The Internal Revenue Service (IRS) was open for business on the first day of tax season, Monday, January 28, 2019. With the government shutdown over (at least for now), the IRS is trying to get back to normal. IRS Commissioner Chuck Rettig assured taxpayers, “The IRS will be doing everything it can to have a smooth filing season.”

Outside of processing tax returns, there is still work to be done. There is a backlog of correspondence and appointments that accumulated during the shutdown (more here) to be tackled in the midst of an already busy tax season. The IRS has released some information for taxpayers and tax professionals about operations. Here’s what you need to know:

Audits. Auditors are currently reviewing mail they have received and will reach out to taxpayers and tax professionals to reschedule appointments or otherwise resume examinations. If you’ve been holding onto letters or materials that your auditor needs, you should go ahead and send that information. If you’ve missed a window or due date during the shutdown, you should reach out to the auditor to discuss your options. For more, check out the IRS Frequently Asked Questions for audits.

Payments, Penalty, and Interest. The shutdown did not change due dates: Taxpayers were still required to file and pay on time or be subject to penalty and interest. However, if you normally make deposits and payments in-person at an IRS Taxpayer Assistance Center and couldn’t because of the shutdown, you can file a request to have the penalty abated for reasonable cause.

Collections. Some collections-related activities continued throughout the shutdown or resumed immediately afterward. With respect to specific collections issues, here’s what to do:

  • In cases where the statute of limitations was nearing expiration, the IRS may have issued a Statutory Notice of Deficiency to protect the government’s interest. If you received a Notice and you disagree with the adjustments, you have 90 days to petition the Tax Court; if you agree with the changes, you can just sign and return the form.  
  • If you were working with a revenue officer on setting up an installment agreement, the officer should be reaching out to you shortly to resume discussions. Similarly, if you had an appointment scheduled with a revenue officer during the shutdown, that appointment will be rescheduled. And if you’ve been holding on to payment or materials that your revenue officer needs, you should go ahead and send that information.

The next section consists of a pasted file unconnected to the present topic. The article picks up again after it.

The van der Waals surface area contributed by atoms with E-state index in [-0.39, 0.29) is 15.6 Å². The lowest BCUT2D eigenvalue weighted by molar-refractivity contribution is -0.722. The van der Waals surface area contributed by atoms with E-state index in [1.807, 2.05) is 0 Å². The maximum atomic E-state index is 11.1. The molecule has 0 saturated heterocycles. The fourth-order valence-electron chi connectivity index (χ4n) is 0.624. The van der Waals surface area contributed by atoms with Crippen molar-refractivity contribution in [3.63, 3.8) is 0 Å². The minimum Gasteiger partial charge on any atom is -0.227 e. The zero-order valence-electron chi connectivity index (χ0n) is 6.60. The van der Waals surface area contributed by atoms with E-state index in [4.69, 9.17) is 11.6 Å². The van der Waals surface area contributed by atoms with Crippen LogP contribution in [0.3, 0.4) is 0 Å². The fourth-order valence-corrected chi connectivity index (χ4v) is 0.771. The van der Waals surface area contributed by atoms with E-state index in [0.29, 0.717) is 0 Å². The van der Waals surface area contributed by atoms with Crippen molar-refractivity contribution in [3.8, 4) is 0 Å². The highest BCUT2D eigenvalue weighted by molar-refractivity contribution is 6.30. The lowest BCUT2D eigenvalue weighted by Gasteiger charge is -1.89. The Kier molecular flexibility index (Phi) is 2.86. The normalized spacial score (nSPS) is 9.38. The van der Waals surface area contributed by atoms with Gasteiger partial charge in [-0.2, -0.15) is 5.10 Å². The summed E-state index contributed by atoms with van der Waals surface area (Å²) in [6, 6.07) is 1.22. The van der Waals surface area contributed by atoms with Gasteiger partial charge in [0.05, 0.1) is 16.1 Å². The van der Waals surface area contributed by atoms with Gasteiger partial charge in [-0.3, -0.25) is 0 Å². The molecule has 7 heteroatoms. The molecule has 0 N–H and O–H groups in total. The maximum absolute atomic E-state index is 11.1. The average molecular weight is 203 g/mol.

• If you have submitted a request for a Collection Due Process (CDP) hearing but have not received a response, expect to be contacted soon.
  • If you received a Notice of Levy, you should call the number provided on the notice to resolve the outstanding issue. If you filed a notice of discharge for a lien and have an imminent closing or other pressing need, refer to Publication 4235 (downloads as a pdf) to find your local Collection Advisory Office.
  • If your case is assigned to a private debt collector, expect those operations to resume no later than Friday, February 1, 2019. If you have a payment arrangement, keep making payments.
    If your passport application was denied because of delinquent tax debt, call the IRS at 1.855.519.4965 (international callers, dial 1.267.941.1004). Note that this is not the normal IRS phone number. Visit the passport section of the IRS website for more information.

For more collections info, check out the IRS Frequently Asked Questions for collections. 

Tax Court. The United States Tax Court shut down operations as of Friday, December 28, 2018, at 11:59 p.m., and some trial sessions were canceled. The Tax Court will inform taxpayers who had cases on the canceled trial sessions of their new trial dates. If you have a pending petition, you’ll need to be patient as those are sorted (and served). In the meantime, the IRS says it will only make assessments when the statute of limitations is about to expire. If there’s still time to spare, the IRS will delay defaulting those Notices while the Tax Court works through its backlog. For more Tax Court info, check out the IRS website update page and the US Tax Court website.

Tax Filing. The 2019 tax filing season opened on January 28, 2019. The Internal Revenue Service (IRS) expects to process more than 150 million individual tax returns for the 2018 tax year. According to the agency, “through mid-day Monday, the IRS had already received several million tax returns during the busy opening hours.” According to Commissioner Rettig, “Taxpayers can minimize errors and speed refunds by using e-file and IRS Free File along with direct deposit.”

Tax Refunds. The IRS expects to issue refunds beginning the first week of February and will pay many refunds by mid- to late February as in previous years. You can check “Where’s My Refund?” for updates, and you can see my best guesses for when you can expect your tax refunds here.

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Kelly Erb is a tax attorney, tax writer and podcaster.

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